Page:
I was recently on the TODAY Show discussing communication problems in relationships. Do you want to learn how to build a stronger relationship for 2008? Here are the top 5 communication mistakes I shared on TODAY:
1). Confronting instead of communicating
In any long-term relationship, it's easy to get stuck in a negative pattern of confrontation, but this isn't just a relationship issue, it's a health issue. Confrontation naturally triggers the brain's "fight or flight" response, and most men respond by fighting, which raises heart rate, increases blood pressure and plays a role in chronic stress and heart disease. In women, the opposite reaction, flight, can be just as harmful: This self-silencing and bottling-up of emotions leads to stress, anxiety, depression and a cascade of unhealthy behaviors. Our "fight or flight" responses are naturally hard-wired into our brains, and often hijack our emotions before we have a chance to communicate rationally and lovingly.
So next time you find yourself wanting to fight or take flight, instead just take a deep breath, and let those gut responses pass through. Then start talking.
2). Coaching instead of cheering
From dealing with money to managing a household to keeping a family running, it's all too easy to get stuck in a pattern of "coaching" each other, when what we really need is a little praise from our partner. Too often, we feel like it's us against the world, and knowing our partner is on our team and believes in us can make all the difference. No one's telling you to pick up a pair of pom-poms, but if your face is constantly scrunched up like an umpire's, it's time to introduce some praise into the game. Praise is mutually beneficial. The receiver feels acknowledged and supported and the giver feels connected and empathetic. A little bit of praise can quickly change your relationship outlook from negative to positive. So go find one thing about your partner that you can praise.
3.) Saying too much
When it comes to communicating, sometimes you need to know when not to talk. This is especially true when your impulse is to say something negative to your partner. Research shows that the difference between those relationships that succeed and those that fail is the ability of a couple to stay in the 5-to-1 zone: five positive interactions to every negative one. Of course you can't go through life tallying every interaction, but you absolutely can know whether you're fundamentally in positive or negative territory and start swinging the pendulum back to where it belongs.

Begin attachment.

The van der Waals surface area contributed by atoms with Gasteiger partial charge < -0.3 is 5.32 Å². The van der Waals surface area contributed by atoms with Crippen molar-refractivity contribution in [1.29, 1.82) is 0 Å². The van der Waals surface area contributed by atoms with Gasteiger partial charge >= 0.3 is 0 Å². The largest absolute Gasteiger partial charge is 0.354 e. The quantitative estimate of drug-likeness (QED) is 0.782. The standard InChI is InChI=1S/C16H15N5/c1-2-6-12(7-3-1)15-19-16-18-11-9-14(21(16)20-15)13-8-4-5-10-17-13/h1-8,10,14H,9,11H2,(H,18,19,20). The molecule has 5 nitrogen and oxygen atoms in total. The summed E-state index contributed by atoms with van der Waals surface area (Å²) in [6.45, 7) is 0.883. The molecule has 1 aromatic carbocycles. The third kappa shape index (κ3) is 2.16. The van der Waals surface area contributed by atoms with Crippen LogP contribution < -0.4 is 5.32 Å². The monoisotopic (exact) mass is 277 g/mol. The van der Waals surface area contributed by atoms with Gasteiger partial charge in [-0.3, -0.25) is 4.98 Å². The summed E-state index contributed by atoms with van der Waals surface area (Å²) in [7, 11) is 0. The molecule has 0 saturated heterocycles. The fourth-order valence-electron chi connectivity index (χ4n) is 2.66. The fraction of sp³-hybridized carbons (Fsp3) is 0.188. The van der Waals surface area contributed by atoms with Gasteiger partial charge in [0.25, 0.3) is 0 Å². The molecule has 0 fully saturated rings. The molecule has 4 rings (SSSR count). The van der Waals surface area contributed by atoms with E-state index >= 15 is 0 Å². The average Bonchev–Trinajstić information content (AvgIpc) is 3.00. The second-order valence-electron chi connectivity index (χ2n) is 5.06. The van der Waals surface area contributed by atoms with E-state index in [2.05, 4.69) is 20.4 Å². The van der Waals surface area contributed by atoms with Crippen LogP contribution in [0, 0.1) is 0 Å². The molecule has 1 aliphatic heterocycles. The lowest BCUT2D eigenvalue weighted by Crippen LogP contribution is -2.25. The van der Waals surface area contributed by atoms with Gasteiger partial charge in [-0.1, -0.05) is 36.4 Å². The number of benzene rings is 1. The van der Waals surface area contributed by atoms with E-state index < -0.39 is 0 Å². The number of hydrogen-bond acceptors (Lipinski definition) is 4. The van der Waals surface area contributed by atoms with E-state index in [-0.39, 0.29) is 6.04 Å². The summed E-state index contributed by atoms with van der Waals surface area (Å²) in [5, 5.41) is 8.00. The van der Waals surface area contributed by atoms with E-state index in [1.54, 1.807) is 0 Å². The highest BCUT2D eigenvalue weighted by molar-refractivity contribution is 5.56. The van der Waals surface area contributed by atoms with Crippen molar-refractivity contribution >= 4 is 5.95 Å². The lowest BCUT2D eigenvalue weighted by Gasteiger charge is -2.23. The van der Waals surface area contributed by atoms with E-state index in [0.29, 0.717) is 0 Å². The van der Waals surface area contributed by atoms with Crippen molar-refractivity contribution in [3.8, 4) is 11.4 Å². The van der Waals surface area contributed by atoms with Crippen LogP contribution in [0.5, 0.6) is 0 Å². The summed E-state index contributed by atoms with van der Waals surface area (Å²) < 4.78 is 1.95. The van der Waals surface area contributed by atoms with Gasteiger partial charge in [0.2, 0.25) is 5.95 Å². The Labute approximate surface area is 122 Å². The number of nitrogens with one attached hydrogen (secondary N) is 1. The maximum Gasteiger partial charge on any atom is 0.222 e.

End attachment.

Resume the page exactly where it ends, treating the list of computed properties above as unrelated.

4.) Saying too little
At the end of the day, it's easy to feel that communication is a chore, that talking to your partner is boring or routine and that there's nothing new under the sun to possibly talk about. When you're feeling this way (when you're nodding and half-listening and have no real interest in how your partner's day went), you're in serious danger of getting too detached and disconnected, and becoming vulnerable to things like infidelity, depression and indifference.
If you feel like communicating with your partner is boring or uninteresting, then this is a time to create new things to talk about. Try to do at least one new thing together. Use this new connection to set the foundation for a process of relationship renewal and expansion. That sense of novelty drives dopamine activity, which plays a key role in both desire and pleasure but also enables us to idealize the qualities in our partner we find most appealing. At the start of a relationship, dopamine activity enables us to see our mate with a "rose-colored tint" that filters out the negative. (How often do those quirky habits and eccentricities that we first adored in our partner eventually become the very things that annoy us?)
By re-investing our relationship with a sense of newness, however, we trigger that dopamine rush that allows us to surf on a hormonal wave of good feeling. And finding ways to remain focused on the positive without getting too bent out of shape about those irritating little things we once adored is critical to ongoing relationship success.
5.) Talking when you should be touching
There's more to communication than just using your mouth. Sometimes a simple touch takes us where words cannot go. Studies show that even a 20-second hug raises oxytocin levels in both men and women ? oxytocin is the "cuddle hormone" ? it helps us to feel calm and connected to our partner. According to the New Scientist, "Oxytocin also boosts trust, which is an important step in developing a loving relationship." British scientist Andreas Meyer-Lindenberg and his team at the National Institute of Mental Health found that oxytocin release "reduced activity in the amygdala, a part of the brain that signals fear, and therefore helped them to bond to another person."
So when words fail you, go for that 20-second hug. It may be just the fuel you need to fill up your tank for the relationship-road ahead.
You can also see the video of my TODAY Show appearance here:
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